# Understanding Span: Multiple Elements in <x>

• kjartan
In summary, the conversation discusses the concept of "span" in the context of groups and subgroups. The definition states that <a> refers to the set of all integral powers of a in a group G. The theorem states that <S> is the unique smallest subgroup of G that contains a given subset S. The conversation also includes examples of interpreting <x> in different contexts, such as in ℤ_40 and the group of symmetries of a square. The process of finding the elements in the set equal to the span is discussed, with the example of <[12], [20]> = <[4]> in ℤ_40. The concept of taking the gcd of elements in the span to get the spanning
kjartan
If we call <a> the "span" of a, then I need some clarification on the concept of span.

def. if G is a group and a∈G, then <a> denotes the set of all integral powers of a. Thus,
<a> = {a^n : n∈ℤ}

thm. Let S be any subset of a group G, and let <S> denote the intersection of all of the subgroups of G that contain S. Then <S> is the unique smallest subgroup of G that contains S, in the sense that:
(a) <S> contains S
(b) <S> is a subgroup
(c) if H is any subgroup of G that contains S, then H contains <S>

Given these as a basis for interpreting <x>, how am I to read something like <[12], [20]>, for example, in ℤ_40? (where [k] is the congruence class to which k belongs, mod n).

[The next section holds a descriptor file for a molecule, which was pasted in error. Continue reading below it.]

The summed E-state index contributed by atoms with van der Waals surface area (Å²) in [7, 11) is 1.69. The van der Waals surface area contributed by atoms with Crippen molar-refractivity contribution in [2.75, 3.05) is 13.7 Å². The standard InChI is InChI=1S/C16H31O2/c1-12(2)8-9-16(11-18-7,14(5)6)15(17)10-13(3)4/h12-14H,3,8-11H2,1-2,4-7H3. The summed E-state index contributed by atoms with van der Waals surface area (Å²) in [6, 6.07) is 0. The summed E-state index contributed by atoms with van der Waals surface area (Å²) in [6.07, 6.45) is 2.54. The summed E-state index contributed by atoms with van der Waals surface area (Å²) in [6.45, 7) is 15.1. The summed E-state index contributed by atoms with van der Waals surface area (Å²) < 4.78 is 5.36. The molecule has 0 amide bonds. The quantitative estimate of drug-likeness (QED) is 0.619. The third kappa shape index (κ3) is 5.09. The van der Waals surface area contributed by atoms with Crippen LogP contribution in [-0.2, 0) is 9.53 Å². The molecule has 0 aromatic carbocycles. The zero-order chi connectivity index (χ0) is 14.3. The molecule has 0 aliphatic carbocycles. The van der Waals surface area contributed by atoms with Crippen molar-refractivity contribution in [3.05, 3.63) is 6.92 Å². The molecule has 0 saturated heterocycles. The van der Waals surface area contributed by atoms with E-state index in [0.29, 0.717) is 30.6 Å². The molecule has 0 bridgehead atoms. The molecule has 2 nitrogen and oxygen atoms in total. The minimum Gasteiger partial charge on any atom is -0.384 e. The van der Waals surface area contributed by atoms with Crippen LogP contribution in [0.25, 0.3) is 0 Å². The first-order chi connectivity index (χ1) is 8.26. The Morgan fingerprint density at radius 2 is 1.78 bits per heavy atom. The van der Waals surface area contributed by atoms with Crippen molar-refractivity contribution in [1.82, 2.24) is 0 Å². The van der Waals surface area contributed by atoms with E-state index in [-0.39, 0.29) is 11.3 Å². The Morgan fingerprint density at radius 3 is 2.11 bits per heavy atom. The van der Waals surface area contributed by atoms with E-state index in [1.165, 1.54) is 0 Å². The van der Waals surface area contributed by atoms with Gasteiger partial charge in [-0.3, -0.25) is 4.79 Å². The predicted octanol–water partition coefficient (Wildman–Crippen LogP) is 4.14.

I don't think I understand how to interpret the fact that more than one element is in the "span." How would I list out the elements in the set equal to this span?

Another example<p_H, p_V> with respect to the group of symmetries of a square (where p_H denotes a horizontal flip, and p_V a flip about the vertical axis). If I read this in light of the thm. about <S>, then I don't really know how to interpret what set of elements the span is equal to.

Well, I think I see how the first example should be read.

<[12],[20]> = <[4]> in ℤ_40, since

<[12],[20]> ⊆ <[4]> since [12] = [4]⊙[3] and [20] = [4]⊙[5]

<[12],[20]> ⊇ <[4]> since [4] = [12]⊙[2] ⊖ [20]⊙[1]

Hopefully my thinking is correct here. Then, given <[x],...,[y]>, we find the gcd of the elements in the span to get our spanning set.

On the other hand, I'm still not too sure about how to look at the subgroup <p_H, p_V> with respect to the group of symmetries of a square.

## What is a span?

A span is an HTML tag used to group and style inline elements. It does not create a line break or any other visual change, but allows for targeted styling of specific elements within a larger block of text.

## How do I use a span?

To use a span, simply wrap the desired elements with the opening and closing span tags. You can then apply CSS styles to the span tag to target those specific elements.

## Can I use multiple spans in one element?

Yes, you can use multiple spans within one element. This can be useful for targeting different elements within a larger block of text, or for creating more specific styling for certain elements.

## What is the purpose of using multiple spans in one element?

The purpose of using multiple spans in one element is to target and style specific elements within a larger block of text. This allows for more precise and flexible styling options.

## Are there any limitations to using spans?

There are no specific limitations to using spans, but it is important to use them in moderation and only when necessary. Overusing spans can make the code more complex and difficult to maintain.

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